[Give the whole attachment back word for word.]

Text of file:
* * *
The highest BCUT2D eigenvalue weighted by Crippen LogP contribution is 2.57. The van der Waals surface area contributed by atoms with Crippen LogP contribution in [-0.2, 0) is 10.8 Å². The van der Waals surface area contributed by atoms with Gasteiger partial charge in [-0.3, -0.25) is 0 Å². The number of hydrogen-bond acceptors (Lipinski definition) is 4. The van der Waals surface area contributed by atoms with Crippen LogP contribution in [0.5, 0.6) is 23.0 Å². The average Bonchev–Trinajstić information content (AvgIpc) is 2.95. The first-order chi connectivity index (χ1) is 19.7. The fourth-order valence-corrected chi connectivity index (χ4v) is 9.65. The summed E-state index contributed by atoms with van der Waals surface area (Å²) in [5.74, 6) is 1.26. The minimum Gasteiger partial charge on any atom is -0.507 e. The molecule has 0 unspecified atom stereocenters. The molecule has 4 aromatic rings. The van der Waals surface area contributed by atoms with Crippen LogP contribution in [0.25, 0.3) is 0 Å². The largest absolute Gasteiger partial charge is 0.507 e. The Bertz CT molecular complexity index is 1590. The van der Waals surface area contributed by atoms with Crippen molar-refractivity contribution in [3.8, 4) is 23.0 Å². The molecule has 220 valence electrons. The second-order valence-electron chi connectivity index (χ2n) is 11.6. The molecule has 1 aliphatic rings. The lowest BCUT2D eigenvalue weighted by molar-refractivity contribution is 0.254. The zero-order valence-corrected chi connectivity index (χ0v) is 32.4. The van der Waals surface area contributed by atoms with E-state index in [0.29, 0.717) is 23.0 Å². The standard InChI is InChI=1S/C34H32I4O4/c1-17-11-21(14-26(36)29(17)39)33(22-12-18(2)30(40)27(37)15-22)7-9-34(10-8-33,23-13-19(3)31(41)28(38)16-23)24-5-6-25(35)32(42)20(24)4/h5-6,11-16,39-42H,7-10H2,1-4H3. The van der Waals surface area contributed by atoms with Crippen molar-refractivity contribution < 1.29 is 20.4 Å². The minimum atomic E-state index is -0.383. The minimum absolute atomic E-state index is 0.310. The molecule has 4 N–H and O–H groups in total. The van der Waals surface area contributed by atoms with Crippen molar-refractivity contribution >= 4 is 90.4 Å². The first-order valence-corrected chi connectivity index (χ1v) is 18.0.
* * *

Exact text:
The highest BCUT2D eigenvalue weighted by Crippen LogP contribution is 2.57. The van der Waals surface area contributed by atoms with Crippen LogP contribution in [-0.2, 0) is 10.8 Å². The van der Waals surface area contributed by atoms with Gasteiger partial charge in [-0.3, -0.25) is 0 Å². The number of hydrogen-bond acceptors (Lipinski definition) is 4. The van der Waals surface area contributed by atoms with Crippen LogP contribution in [0.5, 0.6) is 23.0 Å². The average Bonchev–Trinajstić information content (AvgIpc) is 2.95. The first-order chi connectivity index (χ1) is 19.7. The fourth-order valence-corrected chi connectivity index (χ4v) is 9.65. The summed E-state index contributed by atoms with van der Waals surface area (Å²) in [5.74, 6) is 1.26. The minimum Gasteiger partial charge on any atom is -0.507 e. The molecule has 0 unspecified atom stereocenters. The molecule has 4 aromatic rings. The van der Waals surface area contributed by atoms with Crippen LogP contribution in [0.25, 0.3) is 0 Å². The largest absolute Gasteiger partial charge is 0.507 e. The Bertz CT molecular complexity index is 1590. The van der Waals surface area contributed by atoms with Crippen molar-refractivity contribution in [3.8, 4) is 23.0 Å². The molecule has 220 valence electrons. The second-order valence-electron chi connectivity index (χ2n) is 11.6. The molecule has 1 aliphatic rings. The lowest BCUT2D eigenvalue weighted by molar-refractivity contribution is 0.254. The zero-order valence-corrected chi connectivity index (χ0v) is 32.4. The van der Waals surface area contributed by atoms with E-state index in [0.29, 0.717) is 23.0 Å². The standard InChI is InChI=1S/C34H32I4O4/c1-17-11-21(14-26(36)29(17)39)33(22-12-18(2)30(40)27(37)15-22)7-9-34(10-8-33,23-13-19(3)31(41)28(38)16-23)24-5-6-25(35)32(42)20(24)4/h5-6,11-16,39-42H,7-10H2,1-4H3. The van der Waals surface area contributed by atoms with Crippen molar-refractivity contribution < 1.29 is 20.4 Å². The minimum atomic E-state index is -0.383. The minimum absolute atomic E-state index is 0.310. The molecule has 4 N–H and O–H groups in total. The van der Waals surface area contributed by atoms with Crippen molar-refractivity contribution >= 4 is 90.4 Å². The first-order valence-corrected chi connectivity index (χ1v) is 18.0.